Marcel Proust Found on Film for the First Time

Marcel Proust Found on Film for the First Time
We may well be the first people since Proust‘s death 95 years ago to be able to see the French writer. At least according to Jean-Pierre Sirois-Trahan, professor at Laval University in Quebec, who recently announced that he had identified the writer in archival footage dating from 1904.

According to the French magazine Le Point, the film has been preserved for the past 113 years in the archives of the Centre National du Cinéma. It was shot during the wedding of Elaine Greffulhe, daughter of the countess of the same name – the one thought to have inspired the character of Oriane de Guermantes in In Search of Lost Time (her husband inspired the character of the Duke of Guermantes) – and Proust’s friend Armand de Guiche.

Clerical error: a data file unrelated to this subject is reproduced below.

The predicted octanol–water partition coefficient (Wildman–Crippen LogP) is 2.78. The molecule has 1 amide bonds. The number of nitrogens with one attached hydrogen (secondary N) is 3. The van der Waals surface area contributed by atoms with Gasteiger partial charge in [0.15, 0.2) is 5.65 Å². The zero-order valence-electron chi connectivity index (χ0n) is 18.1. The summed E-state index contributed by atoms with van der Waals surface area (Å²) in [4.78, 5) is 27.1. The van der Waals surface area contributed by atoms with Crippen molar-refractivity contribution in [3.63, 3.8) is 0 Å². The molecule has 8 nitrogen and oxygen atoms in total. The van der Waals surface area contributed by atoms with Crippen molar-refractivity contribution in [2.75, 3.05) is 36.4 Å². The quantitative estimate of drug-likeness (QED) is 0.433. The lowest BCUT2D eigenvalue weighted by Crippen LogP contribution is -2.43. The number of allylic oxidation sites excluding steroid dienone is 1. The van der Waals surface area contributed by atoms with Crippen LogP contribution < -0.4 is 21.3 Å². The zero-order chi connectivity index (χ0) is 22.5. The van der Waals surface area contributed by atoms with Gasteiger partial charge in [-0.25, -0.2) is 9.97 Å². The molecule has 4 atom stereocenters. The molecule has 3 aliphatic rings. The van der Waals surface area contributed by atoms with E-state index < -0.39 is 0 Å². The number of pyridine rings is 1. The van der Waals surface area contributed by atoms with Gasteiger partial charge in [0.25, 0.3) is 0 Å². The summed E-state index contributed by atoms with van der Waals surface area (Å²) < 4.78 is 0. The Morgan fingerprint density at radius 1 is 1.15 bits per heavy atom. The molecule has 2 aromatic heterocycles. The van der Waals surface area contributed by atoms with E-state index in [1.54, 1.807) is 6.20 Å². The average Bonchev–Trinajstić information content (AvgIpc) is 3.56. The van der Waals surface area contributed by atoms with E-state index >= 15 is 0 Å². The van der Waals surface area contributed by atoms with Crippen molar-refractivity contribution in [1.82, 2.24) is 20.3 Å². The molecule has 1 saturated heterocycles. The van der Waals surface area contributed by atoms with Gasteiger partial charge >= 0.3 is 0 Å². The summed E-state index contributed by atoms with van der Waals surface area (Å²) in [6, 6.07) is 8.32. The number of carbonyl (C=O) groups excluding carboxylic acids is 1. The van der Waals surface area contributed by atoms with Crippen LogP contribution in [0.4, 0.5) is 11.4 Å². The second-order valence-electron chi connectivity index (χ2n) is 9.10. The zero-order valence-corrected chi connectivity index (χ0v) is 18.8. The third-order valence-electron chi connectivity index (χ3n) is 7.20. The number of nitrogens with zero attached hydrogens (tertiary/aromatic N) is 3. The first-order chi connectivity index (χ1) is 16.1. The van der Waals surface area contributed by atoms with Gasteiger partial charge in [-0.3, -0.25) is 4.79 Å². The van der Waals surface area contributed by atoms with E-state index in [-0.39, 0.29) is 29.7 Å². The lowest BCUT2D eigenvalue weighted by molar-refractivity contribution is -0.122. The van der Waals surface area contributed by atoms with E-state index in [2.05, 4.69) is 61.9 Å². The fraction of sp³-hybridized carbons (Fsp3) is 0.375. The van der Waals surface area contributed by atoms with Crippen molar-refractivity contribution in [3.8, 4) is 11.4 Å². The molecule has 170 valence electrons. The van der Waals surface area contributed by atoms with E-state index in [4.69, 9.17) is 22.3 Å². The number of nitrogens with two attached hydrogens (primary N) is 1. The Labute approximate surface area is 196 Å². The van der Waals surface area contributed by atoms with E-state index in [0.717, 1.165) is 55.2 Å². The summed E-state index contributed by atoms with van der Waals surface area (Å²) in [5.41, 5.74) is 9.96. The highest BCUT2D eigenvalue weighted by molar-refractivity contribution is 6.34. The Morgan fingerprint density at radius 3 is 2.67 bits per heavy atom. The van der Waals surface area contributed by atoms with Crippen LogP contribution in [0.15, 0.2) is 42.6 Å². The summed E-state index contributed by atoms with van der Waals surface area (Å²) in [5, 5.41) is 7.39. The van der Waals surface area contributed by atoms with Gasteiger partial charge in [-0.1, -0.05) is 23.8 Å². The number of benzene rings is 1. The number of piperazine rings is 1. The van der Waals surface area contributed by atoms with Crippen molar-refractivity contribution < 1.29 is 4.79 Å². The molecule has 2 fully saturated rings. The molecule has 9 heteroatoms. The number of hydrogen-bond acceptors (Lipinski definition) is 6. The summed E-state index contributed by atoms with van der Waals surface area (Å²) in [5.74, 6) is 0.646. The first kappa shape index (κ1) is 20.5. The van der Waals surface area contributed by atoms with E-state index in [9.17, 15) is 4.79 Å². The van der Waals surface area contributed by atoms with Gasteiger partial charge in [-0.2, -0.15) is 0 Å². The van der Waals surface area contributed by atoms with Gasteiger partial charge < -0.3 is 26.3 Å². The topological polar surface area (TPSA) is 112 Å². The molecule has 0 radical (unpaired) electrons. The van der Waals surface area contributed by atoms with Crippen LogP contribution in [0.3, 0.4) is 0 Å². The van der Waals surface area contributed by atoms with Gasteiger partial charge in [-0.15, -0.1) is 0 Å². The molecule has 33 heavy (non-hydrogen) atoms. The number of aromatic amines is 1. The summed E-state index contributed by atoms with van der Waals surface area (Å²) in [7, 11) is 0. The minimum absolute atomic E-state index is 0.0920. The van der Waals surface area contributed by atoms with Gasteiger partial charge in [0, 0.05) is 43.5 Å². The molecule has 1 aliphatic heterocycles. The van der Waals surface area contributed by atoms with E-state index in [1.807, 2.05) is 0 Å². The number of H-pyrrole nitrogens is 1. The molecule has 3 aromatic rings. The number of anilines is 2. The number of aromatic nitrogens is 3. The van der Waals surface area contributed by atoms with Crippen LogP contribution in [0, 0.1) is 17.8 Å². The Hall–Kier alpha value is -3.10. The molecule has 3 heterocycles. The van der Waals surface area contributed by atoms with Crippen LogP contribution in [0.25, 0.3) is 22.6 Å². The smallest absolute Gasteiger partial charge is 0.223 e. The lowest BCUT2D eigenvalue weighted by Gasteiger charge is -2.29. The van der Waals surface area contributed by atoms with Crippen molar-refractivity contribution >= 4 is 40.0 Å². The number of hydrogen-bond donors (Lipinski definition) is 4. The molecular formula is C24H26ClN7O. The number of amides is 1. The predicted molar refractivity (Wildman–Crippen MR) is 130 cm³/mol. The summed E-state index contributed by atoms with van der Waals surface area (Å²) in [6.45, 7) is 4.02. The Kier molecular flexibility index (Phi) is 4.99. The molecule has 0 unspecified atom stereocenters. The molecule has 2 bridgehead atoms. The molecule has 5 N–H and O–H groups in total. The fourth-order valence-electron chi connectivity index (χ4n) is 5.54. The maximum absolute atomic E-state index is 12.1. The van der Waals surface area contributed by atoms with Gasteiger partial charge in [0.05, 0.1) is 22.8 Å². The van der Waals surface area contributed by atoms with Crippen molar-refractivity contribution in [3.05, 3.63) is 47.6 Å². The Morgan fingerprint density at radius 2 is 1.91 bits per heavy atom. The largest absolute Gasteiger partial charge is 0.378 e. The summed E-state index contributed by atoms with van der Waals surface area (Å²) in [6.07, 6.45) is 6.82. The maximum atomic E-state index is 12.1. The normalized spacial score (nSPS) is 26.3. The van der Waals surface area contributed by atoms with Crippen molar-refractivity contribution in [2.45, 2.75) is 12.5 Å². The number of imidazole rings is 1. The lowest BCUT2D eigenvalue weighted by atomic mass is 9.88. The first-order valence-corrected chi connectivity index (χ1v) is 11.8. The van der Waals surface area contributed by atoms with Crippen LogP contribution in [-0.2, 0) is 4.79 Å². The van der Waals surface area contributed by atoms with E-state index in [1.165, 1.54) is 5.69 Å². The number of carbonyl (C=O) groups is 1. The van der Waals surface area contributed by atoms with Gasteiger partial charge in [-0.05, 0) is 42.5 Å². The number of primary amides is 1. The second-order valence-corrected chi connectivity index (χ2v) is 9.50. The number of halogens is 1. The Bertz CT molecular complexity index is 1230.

The writer can be seen walking down the church steps around the 37th second, alone, wearing a bowler hat and a long grey coat.

Although the footage is brief and fairly blurred, several clues hint at Proust’s presence. Beyond the man’s general physical resemblance, it is known that Proust attended the wedding, and was most likely alone as the man in the footage is. Another pointer is found in the clothes he wears, or as Sirois-Trahan says: “elegant, but clashing with those of the other men at the ceremony, they correspond with what he wore at the time, when he was modelling himself as a dandy modelled on English trends.” The conclusion was made all the easier by the fact that we know the details of his life, thanks to extensive writing.

We see Proust as a young thirty-something, a social climber admitted to Paris’ aristocratic circles by virtue of his brilliant oratory. A far cry from the man who would later write In Search of Lost Time while living in near-complete isolation in his apartment!